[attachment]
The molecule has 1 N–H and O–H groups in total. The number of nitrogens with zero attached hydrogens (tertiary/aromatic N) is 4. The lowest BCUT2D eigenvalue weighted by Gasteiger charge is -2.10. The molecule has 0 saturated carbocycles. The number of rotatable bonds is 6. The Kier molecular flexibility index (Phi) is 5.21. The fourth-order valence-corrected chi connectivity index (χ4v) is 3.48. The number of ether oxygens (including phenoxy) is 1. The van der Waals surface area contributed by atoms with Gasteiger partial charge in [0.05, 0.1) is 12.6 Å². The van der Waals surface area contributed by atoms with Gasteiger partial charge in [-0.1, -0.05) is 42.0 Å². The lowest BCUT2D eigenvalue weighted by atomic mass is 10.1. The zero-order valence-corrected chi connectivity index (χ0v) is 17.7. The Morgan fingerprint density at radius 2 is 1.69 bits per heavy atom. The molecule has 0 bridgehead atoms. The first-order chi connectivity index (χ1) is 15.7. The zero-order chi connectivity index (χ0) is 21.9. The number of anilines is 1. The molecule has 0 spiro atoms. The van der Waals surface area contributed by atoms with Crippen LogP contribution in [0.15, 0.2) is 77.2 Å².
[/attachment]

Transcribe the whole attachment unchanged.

The molecule has 1 N–H and O–H groups in total. The number of nitrogens with zero attached hydrogens (tertiary/aromatic N) is 4. The lowest BCUT2D eigenvalue weighted by Gasteiger charge is -2.10. The molecule has 0 saturated carbocycles. The number of rotatable bonds is 6. The Kier molecular flexibility index (Phi) is 5.21. The fourth-order valence-corrected chi connectivity index (χ4v) is 3.48. The number of ether oxygens (including phenoxy) is 1. The van der Waals surface area contributed by atoms with Gasteiger partial charge in [0.05, 0.1) is 12.6 Å². The van der Waals surface area contributed by atoms with Gasteiger partial charge in [-0.1, -0.05) is 42.0 Å². The lowest BCUT2D eigenvalue weighted by atomic mass is 10.1. The zero-order valence-corrected chi connectivity index (χ0v) is 17.7. The Morgan fingerprint density at radius 2 is 1.69 bits per heavy atom. The molecule has 0 bridgehead atoms. The first-order chi connectivity index (χ1) is 15.7. The zero-order chi connectivity index (χ0) is 21.9. The number of anilines is 1. The molecule has 0 spiro atoms. The van der Waals surface area contributed by atoms with Crippen LogP contribution in [0.15, 0.2) is 77.2 Å².